Performance running shoes are often colorful and attractive, with sleek designs that make you want to hit the pavement and go fast. But not many have the brilliant design of the Adidas “Futurecraft.Loop,” which is 100 percent recyclable. That’s right: A performance running shoe made with all-recyclable materials and no glue.
Raincoats will keep you dry, but the plastic in most of them will eventually sit in landfills for many years. In addition, plastic comes from fossil fuels, which put carbon in the air. Now you can choose a raincoat made from fast-growing algae. Yes, algae. It mimics plastic in every way, but also consumes carbon from the atmosphere.
“The jacket lets you put on a future where we are no longer dependent on fossil fuels,” said Charlotte McCurdy, the creator of the raincoat.
Other brilliant designs include a typeface designed to increase legibility for people with low vision, a prefabricated “hospital room in a box,” a credit card that monitors your carbon footprint, and an electric motorcycle that is largely 3D-printed.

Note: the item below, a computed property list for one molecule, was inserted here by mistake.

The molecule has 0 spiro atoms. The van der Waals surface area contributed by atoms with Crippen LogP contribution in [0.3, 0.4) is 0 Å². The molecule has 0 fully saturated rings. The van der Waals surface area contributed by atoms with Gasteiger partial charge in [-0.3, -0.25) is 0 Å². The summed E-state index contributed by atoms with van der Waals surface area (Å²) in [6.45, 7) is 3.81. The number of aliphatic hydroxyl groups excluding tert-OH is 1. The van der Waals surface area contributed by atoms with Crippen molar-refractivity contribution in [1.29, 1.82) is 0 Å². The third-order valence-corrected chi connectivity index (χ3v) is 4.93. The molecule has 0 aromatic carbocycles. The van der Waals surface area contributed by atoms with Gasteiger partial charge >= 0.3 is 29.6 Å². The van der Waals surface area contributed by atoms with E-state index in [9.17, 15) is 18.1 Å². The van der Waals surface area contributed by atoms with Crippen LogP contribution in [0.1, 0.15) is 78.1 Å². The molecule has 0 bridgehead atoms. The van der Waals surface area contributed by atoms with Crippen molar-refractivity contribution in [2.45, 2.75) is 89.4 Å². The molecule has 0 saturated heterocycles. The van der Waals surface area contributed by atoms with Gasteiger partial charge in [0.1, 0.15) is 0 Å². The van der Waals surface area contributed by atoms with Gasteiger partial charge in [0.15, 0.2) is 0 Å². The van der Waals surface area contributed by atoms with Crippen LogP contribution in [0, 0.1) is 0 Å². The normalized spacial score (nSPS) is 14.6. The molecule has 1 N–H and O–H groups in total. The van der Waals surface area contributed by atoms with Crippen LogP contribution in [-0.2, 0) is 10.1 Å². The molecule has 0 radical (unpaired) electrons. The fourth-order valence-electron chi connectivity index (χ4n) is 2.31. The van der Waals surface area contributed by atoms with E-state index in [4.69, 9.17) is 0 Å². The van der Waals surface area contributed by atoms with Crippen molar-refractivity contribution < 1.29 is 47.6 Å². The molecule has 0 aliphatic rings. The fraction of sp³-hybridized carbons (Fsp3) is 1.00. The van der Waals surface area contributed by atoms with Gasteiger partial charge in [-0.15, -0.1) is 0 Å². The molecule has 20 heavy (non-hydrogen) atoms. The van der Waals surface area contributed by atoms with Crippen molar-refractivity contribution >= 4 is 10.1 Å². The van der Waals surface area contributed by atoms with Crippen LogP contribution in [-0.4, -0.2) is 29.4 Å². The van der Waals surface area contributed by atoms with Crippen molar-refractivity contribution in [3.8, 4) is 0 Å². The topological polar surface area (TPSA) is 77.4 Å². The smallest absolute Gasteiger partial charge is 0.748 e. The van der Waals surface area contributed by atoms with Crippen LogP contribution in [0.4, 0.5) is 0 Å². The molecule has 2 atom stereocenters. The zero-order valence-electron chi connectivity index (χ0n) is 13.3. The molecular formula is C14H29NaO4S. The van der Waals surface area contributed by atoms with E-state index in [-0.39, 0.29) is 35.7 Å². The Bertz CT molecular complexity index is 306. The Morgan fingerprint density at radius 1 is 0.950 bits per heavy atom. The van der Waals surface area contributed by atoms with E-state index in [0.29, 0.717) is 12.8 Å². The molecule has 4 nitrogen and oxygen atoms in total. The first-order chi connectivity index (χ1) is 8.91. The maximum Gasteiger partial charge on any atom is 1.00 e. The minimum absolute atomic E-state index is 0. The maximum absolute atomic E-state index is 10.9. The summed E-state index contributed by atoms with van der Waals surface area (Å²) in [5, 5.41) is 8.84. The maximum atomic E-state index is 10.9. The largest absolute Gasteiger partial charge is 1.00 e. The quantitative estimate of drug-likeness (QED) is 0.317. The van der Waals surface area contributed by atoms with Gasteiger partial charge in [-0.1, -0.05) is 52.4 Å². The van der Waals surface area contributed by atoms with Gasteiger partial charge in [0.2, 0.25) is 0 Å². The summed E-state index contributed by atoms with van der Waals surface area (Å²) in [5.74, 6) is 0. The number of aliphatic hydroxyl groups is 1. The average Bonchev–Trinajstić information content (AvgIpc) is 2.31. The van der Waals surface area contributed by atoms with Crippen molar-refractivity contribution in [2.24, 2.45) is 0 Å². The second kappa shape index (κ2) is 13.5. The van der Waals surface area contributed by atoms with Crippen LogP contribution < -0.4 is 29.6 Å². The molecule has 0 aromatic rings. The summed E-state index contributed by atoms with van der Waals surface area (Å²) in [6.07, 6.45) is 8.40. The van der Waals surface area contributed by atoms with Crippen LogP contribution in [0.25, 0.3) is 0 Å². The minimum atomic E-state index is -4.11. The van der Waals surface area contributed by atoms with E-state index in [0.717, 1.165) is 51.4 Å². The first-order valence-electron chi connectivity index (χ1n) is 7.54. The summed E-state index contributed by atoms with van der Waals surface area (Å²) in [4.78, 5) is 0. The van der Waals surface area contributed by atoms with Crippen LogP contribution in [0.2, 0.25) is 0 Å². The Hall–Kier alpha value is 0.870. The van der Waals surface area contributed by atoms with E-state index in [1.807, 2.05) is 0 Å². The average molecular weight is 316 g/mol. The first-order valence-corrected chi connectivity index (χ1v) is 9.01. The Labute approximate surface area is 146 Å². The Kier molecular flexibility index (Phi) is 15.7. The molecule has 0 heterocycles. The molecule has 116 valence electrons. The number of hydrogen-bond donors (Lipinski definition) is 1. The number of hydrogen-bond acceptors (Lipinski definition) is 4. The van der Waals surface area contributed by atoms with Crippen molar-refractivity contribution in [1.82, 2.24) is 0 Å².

All of these are hailed by Fast Company magazine (September 2019) as “award winners that are reshaping our world.” The winner in the category of social good is “The Water Box” in Flint, Michigan. This mobile filtration unit plugs into the public water system and pumps out safe, lead-free drinking water.
Recyclable running shoes. Carbon-negative raincoats. Hospitals in a box. Mobile water filtration units. Brilliant, revolutionary designs.
Of course, innovative ideas are nothing new. Flip-phones were great when they were first introduced, because they were so easy to use. Answer by flipping it open; hang up by flipping it closed.
Remember the Rubik’s Cube? It was eye-catching and beautiful, and its design made you want to grab it and play with it. Yes, it was hard to solve, but the puzzle didn’t require an instruction book.
Going back even further, you find pencils and scissors. These are great products that you use every day, “extremely intuitive in their functions,” says Massimo Marrazzo. It’s hard to improve on the design of the pencil and a pair of scissors.